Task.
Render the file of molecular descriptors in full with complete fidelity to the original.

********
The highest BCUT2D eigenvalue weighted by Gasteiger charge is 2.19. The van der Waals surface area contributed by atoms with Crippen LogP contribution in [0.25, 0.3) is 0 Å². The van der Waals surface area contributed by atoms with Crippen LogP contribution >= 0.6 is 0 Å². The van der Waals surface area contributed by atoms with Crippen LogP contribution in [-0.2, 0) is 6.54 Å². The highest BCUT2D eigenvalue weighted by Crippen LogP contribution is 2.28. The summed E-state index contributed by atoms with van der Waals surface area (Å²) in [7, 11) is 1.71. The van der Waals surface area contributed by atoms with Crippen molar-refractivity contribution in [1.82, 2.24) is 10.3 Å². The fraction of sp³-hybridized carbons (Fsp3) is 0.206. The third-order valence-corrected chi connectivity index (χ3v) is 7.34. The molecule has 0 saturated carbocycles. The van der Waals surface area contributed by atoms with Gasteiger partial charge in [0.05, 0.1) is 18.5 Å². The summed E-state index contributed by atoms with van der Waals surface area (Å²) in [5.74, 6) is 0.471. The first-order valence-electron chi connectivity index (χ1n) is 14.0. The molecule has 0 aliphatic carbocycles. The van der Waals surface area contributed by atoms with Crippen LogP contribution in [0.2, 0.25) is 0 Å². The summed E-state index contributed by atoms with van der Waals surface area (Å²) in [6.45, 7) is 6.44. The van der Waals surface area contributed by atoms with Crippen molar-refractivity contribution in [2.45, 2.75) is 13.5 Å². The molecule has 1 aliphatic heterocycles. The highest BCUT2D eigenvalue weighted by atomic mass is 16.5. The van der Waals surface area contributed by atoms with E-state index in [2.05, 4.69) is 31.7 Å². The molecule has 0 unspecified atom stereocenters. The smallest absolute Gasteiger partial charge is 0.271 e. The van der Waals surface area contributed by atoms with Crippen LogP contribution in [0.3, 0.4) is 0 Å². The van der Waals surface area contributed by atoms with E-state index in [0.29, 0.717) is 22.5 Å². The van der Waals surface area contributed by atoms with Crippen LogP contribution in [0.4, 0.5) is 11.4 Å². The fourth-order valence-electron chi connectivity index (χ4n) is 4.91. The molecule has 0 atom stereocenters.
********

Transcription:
The highest BCUT2D eigenvalue weighted by Gasteiger charge is 2.19. The van der Waals surface area contributed by atoms with Crippen LogP contribution in [0.25, 0.3) is 0 Å². The van der Waals surface area contributed by atoms with Crippen LogP contribution >= 0.6 is 0 Å². The van der Waals surface area contributed by atoms with Crippen LogP contribution in [-0.2, 0) is 6.54 Å². The highest BCUT2D eigenvalue weighted by Crippen LogP contribution is 2.28. The summed E-state index contributed by atoms with van der Waals surface area (Å²) in [7, 11) is 1.71. The van der Waals surface area contributed by atoms with Crippen molar-refractivity contribution in [1.82, 2.24) is 10.3 Å². The fraction of sp³-hybridized carbons (Fsp3) is 0.206. The third-order valence-corrected chi connectivity index (χ3v) is 7.34. The molecule has 0 saturated carbocycles. The van der Waals surface area contributed by atoms with Gasteiger partial charge in [0.05, 0.1) is 18.5 Å². The summed E-state index contributed by atoms with van der Waals surface area (Å²) in [5.74, 6) is 0.471. The first-order valence-electron chi connectivity index (χ1n) is 14.0. The molecule has 0 aliphatic carbocycles. The van der Waals surface area contributed by atoms with Crippen LogP contribution in [0.2, 0.25) is 0 Å². The summed E-state index contributed by atoms with van der Waals surface area (Å²) in [6.45, 7) is 6.44. The van der Waals surface area contributed by atoms with Crippen molar-refractivity contribution in [2.45, 2.75) is 13.5 Å². The molecule has 1 aliphatic heterocycles. The highest BCUT2D eigenvalue weighted by atomic mass is 16.5. The van der Waals surface area contributed by atoms with E-state index in [2.05, 4.69) is 31.7 Å². The molecule has 0 unspecified atom stereocenters. The smallest absolute Gasteiger partial charge is 0.271 e. The van der Waals surface area contributed by atoms with Crippen LogP contribution in [0.3, 0.4) is 0 Å². The van der Waals surface area contributed by atoms with E-state index in [0.29, 0.717) is 22.5 Å². The van der Waals surface area contributed by atoms with Crippen LogP contribution in [0.4, 0.5) is 11.4 Å². The fourth-order valence-electron chi connectivity index (χ4n) is 4.91. The molecule has 0 atom stereocenters.